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Routledge’s Picture Book of Wild Animals

 

George Routledge first began publishing in England in 1836.  Together with a number of family members, he released cheap reprints catering to the expanding literate population of the Victorian Era. Due to the success of these reprints, the then George Routledge and Co. opened another branch in New York.  After a number of deaths and additions, the name of the company was changed in 1865 to George Routledge and Sons.  While the company name continued after George Routledge’s death in 1888, it was eventually changed to Routledge and Kegan Paul Ltd when it was joined with Kegan Paul, Trench, Trübner & Co in 1912 (UCL Archives, n.d.).




Published in 1885, this picture book presents an exciting look at exotic mammals from around the world. The text is easy to understand and sprinkled with descriptions of how ferocious the wild animals depicted are- a captivating read for a young person.  The text is accompanied by many illustrations of the animals discussed in the book: boar, bear, big horn sheep, lions, tigers, leopards, hyenas, wild dogs, giraffes, hippopotamuses, elephants, chimpanzees, and rhinoceroses.


The most striking feature of this (incomplete) book are the 9 full-page colored lithographs that accompany the book’s text. In addition to these stunning colored images, there are also many black and white line engravings that vary in size. The full-paged illustrations often depict dramatic fighting scenes between beasts.  It is uncertain who the illustrator or illustrators were of the many images in this book. At least some images such as that of the hippopotamus, seal and thylacine can be attributed to Friedrich Specht, a German illustrator of natural history.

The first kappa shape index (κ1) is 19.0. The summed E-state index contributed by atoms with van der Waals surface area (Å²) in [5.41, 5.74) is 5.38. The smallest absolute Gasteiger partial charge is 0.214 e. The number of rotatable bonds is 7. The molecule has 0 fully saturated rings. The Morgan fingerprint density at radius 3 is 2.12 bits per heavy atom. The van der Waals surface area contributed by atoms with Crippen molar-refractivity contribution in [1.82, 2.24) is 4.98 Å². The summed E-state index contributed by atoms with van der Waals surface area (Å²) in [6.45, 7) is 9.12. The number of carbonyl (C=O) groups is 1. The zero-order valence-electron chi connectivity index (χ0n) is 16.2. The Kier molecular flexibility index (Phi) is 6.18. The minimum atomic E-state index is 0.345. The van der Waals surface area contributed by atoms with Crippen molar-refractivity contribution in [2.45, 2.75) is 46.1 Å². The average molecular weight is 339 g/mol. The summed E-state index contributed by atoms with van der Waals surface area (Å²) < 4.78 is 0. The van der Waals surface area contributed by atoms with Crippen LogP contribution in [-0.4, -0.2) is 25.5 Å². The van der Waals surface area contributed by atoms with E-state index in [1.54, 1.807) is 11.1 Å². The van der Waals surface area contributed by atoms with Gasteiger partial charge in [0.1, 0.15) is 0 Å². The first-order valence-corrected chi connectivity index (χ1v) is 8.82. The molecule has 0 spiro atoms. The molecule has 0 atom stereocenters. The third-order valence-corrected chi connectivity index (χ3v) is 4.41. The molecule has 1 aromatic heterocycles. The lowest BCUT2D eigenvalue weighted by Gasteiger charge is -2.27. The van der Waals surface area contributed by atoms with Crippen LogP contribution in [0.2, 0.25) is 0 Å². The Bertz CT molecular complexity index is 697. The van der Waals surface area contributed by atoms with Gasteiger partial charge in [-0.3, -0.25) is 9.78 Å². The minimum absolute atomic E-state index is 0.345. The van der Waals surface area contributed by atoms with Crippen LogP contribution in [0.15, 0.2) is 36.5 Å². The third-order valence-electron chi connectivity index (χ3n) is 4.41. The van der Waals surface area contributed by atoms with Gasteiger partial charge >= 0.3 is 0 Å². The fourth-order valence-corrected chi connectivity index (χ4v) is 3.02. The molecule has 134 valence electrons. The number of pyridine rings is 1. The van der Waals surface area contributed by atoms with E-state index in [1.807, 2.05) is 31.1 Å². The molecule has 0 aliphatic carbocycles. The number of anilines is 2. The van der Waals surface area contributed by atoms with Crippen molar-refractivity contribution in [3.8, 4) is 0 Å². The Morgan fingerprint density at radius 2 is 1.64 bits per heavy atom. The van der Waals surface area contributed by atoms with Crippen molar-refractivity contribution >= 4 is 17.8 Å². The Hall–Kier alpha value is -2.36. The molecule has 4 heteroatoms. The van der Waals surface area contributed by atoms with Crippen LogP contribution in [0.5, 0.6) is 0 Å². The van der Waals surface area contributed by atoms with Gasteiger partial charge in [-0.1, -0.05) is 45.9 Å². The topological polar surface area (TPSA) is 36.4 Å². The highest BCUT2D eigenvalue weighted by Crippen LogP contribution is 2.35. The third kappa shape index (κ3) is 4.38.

While all animals depicted in this book are fascinating and beautifully rendered, it is interesting to note that the now extinct thylacine is depicted in two illustrations. The last recorded thylacine was captured in 1933 and was held at the Hobart Zoo in Tasmania until its death in 1936 (iucnredlist.org).  The two black and white engravings offer viewers a glimpse of the animal through the eyes of an artist who may have seen the creature in person.

To view this item, visit Special Collections in McCain Library 305.  A Picture Book of Wild Animals can be found at de Grummond Stacks QL49 .P532 1885.  For more information about this book, contact Ellen Ruffin at Ellen.Ruffin@usm.edu or 601.266.6543, or view this item in its entirety at the University of Southern Mississippi Digital Collections. To see more Items of the Month, click here.

Resources:

Thylacinus cynocephalus:
 http://www.iucnredlist.org/details/21866/0

Friedrich Specht:
https://archive.org/stream/cu31924002911299#page/n275/mode/thumb
http://www.biodiversitylibrary.org/item/57689#page/299/mode/1up

Thylacine:
"http://www.naturalworlds.org/thylacine/

Thylacinus cynocephalus:
 http://www.iucnredlist.org/details/21866/0

Routledge and Sons archive:
http://archives.ucl.ac.uk/DServe/dserve.exe?dsqIni=Dserve.ini&dsqApp=Archive&dsqCmd=Show.tcl&dsqSearch=RefNo==%27ROUTLEDGE%27&dsqDb=Catalog

Text by Amanda Myers, de Grummond Collection Specialist